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Wealth Virtues Journal: May 20, 2012




Benjamin Franklin on Medicare


Filed under: American Wealth,Franklin's Virtues: A Way to Wealth — Tags: , , , — James Ward @ 1:14 pm
© 2009 Poor Richard Web Press, LLC

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In Monty Pelerin’s article “A Class of Economic Zombies, Another Triumph of Socialism,” Pelerin provides the following quote from Benjamin Franklin:

“I am for doing good to the poor, but I differ in opinion of the means. I think the best way of doing good to the poor, is not making them easy in poverty, but leading or driving them out of it. In my youth I traveled much, and I observed in different countries, that the more public provisions were made for the poor, the less they provided for themselves, and of course became poorer. And, on the contrary, the less was done for them, the more they did for themselves, and became richer.”

It made me think further about the socialist slope Americans are sliding down, and what Benjamin Franklin would think about the country he founded now in regards to its financial order.

Trying to imagine the mind of one of the greatest thinkers, inventors, philosophers, and statesmen of history on what he would think of government spending from an altered 300-year perspective is like trying to imagine what God thinks of Nazis. We may think the answer is obvious, but all we can really do is apply principles or “virtues” that guarantee good over evil, wealth over debt, and individual liberality over government welfare.

In 2010, I published my book, Wealth Virtues, which describes how anyone at any income level can define and create their own wealth, and secure their own future using the virtues of Dr. Benjamin Franklin. It is a path I follow every day for every financial decision. It is these virtues that have left me debt free, with more money flowing in than flowing out and a hefty retirement savings. Our family is also a single income family with a modest income. If every American followed the virtues of Franklin and applied them to their own personal economics, America would be the wealthiest nation in all of history. However, three misperceptions get in the way:

• The false perception that we deserve things beyond our own economic means.

• The false perception that government should and will provide for us.

• The false perception that free market economics is bad and that overpaid government bureaucrats with little or no business acumen know what is best for us as individuals.

Without going into great detail, there is some disturbing information in regards to the so called “entitlements” programs. I also despise the term entitlements as it implies that we are deserving of what the government says we will get. If I took all the money I have paid into the Socialist Security system and invested it on my own, the paltry $24,000 a year I will receive at age 67 would instead be around $60,000. Why am I “entitled” to less?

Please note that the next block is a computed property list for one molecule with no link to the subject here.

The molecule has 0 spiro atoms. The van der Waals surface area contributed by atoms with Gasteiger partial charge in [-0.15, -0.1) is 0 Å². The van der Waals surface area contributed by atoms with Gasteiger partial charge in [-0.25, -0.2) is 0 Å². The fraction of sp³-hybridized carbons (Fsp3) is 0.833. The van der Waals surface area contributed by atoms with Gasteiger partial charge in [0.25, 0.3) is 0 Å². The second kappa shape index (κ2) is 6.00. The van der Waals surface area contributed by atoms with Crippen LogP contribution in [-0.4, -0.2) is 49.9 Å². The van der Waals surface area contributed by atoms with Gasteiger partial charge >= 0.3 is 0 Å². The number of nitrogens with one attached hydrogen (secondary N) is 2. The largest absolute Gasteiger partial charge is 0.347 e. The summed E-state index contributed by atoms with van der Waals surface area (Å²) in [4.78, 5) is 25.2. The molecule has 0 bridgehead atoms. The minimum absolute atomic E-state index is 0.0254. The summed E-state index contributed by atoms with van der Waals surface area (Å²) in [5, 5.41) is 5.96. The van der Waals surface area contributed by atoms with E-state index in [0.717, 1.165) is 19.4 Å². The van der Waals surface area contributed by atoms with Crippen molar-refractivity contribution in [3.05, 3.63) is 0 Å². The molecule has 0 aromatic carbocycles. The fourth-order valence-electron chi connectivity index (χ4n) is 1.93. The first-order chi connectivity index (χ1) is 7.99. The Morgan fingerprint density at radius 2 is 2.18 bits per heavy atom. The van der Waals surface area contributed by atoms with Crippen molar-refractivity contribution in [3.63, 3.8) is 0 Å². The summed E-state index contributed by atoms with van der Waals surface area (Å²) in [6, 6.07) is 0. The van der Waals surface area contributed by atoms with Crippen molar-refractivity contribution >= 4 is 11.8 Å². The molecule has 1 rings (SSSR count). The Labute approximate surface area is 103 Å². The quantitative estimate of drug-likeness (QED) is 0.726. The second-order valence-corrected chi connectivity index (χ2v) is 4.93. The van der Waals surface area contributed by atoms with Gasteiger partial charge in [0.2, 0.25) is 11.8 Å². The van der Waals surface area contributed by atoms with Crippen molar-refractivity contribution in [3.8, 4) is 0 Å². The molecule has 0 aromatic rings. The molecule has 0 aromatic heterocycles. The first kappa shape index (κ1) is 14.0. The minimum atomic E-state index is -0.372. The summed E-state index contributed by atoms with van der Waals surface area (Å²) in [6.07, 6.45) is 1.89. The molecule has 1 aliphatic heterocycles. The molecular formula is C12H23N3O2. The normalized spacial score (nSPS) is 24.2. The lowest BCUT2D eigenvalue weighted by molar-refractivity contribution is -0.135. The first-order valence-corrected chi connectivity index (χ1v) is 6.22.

Social Security is now running at a loss. In 2009, benefit payout exceeded revenue into the system. In February 2011, Senior Democrats claimed that Social Security does not contribute “one penny” to the federal deficit. That’s not true. The fact is, the federal government had to borrow $37 billion last year to finance Social Security, and will need to borrow more this year. The red ink is projected to total well over half a trillion dollars in the coming decade. [source: FactCheck.org http://www.factcheck.org/2011/02/democrats-deny-social-securitys-red-ink/]

The data from the Medicare “Hospital Insurance” fund, which helps pay for inpatient medical care, home health programs and hospice care, showed that the program spent $247.9 billion in 2010, which was $32.3 billion more than it brought in through taxes and other revenue [source: therubins.com http://www.therubins.com/socsec/solvency.htm]

As of now, Social Security will be completely depleated by 2033. By 2024, Medicare’s trust fund won’t be able to cover hospital benefits for seniors.

In essence we are looking at sanctioned Ponzi schemes backed by the U.S. Government’s ability to raise its debt ceiling and create more money. And regardless of what you think of Obamacare, more retirees and baby-boomers living longer may lead to longer waiting periods for medical care and perhaps some form of rationing.

So who is to blame? If “We the People” are truly the basis for the Republic, then take a look in the mirror. If we continually elect individuals who tell us that we will get our “money for nothing and chicks for free” [source: 1985 hit single from the British band ironically named Dire Straits], then we deserve what we get. My personal belief which I believe closely mirrors that of Dr. Franklin, if you are a fool with your own money, then you will elect fools who will continue to do foolish things with your money.

Wealth Virtues was written at the individual level, but the virtues espoused by Franklin, and I use in the book to help individuals become wealthy should be applied at a national level by the people we elect. The results are exactly the same whether you are cutting credit card debt, or the national debt. If we go through a few of Benjamin Franklin’s virtues and apply them to how elected leaders should take steps to make individuals more responsible for their future instead of the “Economic Zombies” Monty Pelerin envisions, they would probably read like this: